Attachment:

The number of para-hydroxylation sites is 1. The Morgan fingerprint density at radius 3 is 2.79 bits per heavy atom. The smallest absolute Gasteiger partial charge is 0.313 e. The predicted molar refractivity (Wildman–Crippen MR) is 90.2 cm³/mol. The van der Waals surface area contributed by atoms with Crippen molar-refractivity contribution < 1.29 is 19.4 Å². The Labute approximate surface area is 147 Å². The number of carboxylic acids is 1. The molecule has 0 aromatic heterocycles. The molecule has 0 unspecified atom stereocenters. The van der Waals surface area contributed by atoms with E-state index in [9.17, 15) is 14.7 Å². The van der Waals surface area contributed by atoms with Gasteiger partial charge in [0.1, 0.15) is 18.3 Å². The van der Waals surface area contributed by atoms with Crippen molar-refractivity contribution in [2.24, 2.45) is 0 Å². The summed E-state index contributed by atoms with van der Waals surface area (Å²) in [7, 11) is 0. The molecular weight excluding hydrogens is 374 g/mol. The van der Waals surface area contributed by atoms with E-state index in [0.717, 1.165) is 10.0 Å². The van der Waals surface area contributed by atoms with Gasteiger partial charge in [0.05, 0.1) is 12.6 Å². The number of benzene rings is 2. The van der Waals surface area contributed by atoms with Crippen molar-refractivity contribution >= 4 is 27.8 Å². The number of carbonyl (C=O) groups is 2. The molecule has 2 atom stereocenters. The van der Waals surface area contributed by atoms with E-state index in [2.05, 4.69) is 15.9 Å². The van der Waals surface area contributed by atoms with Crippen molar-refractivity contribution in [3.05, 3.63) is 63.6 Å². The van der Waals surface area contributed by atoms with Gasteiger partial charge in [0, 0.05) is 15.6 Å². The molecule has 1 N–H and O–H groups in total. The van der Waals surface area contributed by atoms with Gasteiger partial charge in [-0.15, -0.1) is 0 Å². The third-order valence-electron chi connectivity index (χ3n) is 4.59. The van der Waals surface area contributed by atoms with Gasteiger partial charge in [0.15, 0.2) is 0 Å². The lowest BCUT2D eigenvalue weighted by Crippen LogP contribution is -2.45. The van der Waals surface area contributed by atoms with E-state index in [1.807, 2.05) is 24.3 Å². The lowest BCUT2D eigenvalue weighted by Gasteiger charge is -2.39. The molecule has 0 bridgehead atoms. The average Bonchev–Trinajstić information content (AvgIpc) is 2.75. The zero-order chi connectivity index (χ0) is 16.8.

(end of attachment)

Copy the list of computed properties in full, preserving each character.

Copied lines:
The number of para-hydroxylation sites is 1. The Morgan fingerprint density at radius 3 is 2.79 bits per heavy atom. The smallest absolute Gasteiger partial charge is 0.313 e. The predicted molar refractivity (Wildman–Crippen MR) is 90.2 cm³/mol. The van der Waals surface area contributed by atoms with Crippen molar-refractivity contribution < 1.29 is 19.4 Å². The Labute approximate surface area is 147 Å². The number of carboxylic acids is 1. The molecule has 0 aromatic heterocycles. The molecule has 0 unspecified atom stereocenters. The van der Waals surface area contributed by atoms with E-state index in [9.17, 15) is 14.7 Å². The van der Waals surface area contributed by atoms with Gasteiger partial charge in [0.1, 0.15) is 18.3 Å². The van der Waals surface area contributed by atoms with Crippen molar-refractivity contribution in [2.24, 2.45) is 0 Å². The summed E-state index contributed by atoms with van der Waals surface area (Å²) in [7, 11) is 0. The molecular weight excluding hydrogens is 374 g/mol. The van der Waals surface area contributed by atoms with E-state index in [0.717, 1.165) is 10.0 Å². The van der Waals surface area contributed by atoms with Gasteiger partial charge in [0.05, 0.1) is 12.6 Å². The number of benzene rings is 2. The van der Waals surface area contributed by atoms with Crippen molar-refractivity contribution >= 4 is 27.8 Å². The number of carbonyl (C=O) groups is 2. The molecule has 2 atom stereocenters. The van der Waals surface area contributed by atoms with E-state index in [2.05, 4.69) is 15.9 Å². The van der Waals surface area contributed by atoms with Crippen molar-refractivity contribution in [3.05, 3.63) is 63.6 Å². The van der Waals surface area contributed by atoms with Gasteiger partial charge in [0, 0.05) is 15.6 Å². The molecule has 1 N–H and O–H groups in total. The van der Waals surface area contributed by atoms with Gasteiger partial charge in [-0.15, -0.1) is 0 Å². The third-order valence-electron chi connectivity index (χ3n) is 4.59. The van der Waals surface area contributed by atoms with Gasteiger partial charge in [0.15, 0.2) is 0 Å². The lowest BCUT2D eigenvalue weighted by Crippen LogP contribution is -2.45. The van der Waals surface area contributed by atoms with E-state index in [1.807, 2.05) is 24.3 Å². The lowest BCUT2D eigenvalue weighted by Gasteiger charge is -2.39. The molecule has 0 bridgehead atoms. The average Bonchev–Trinajstić information content (AvgIpc) is 2.75. The zero-order chi connectivity index (χ0) is 16.8.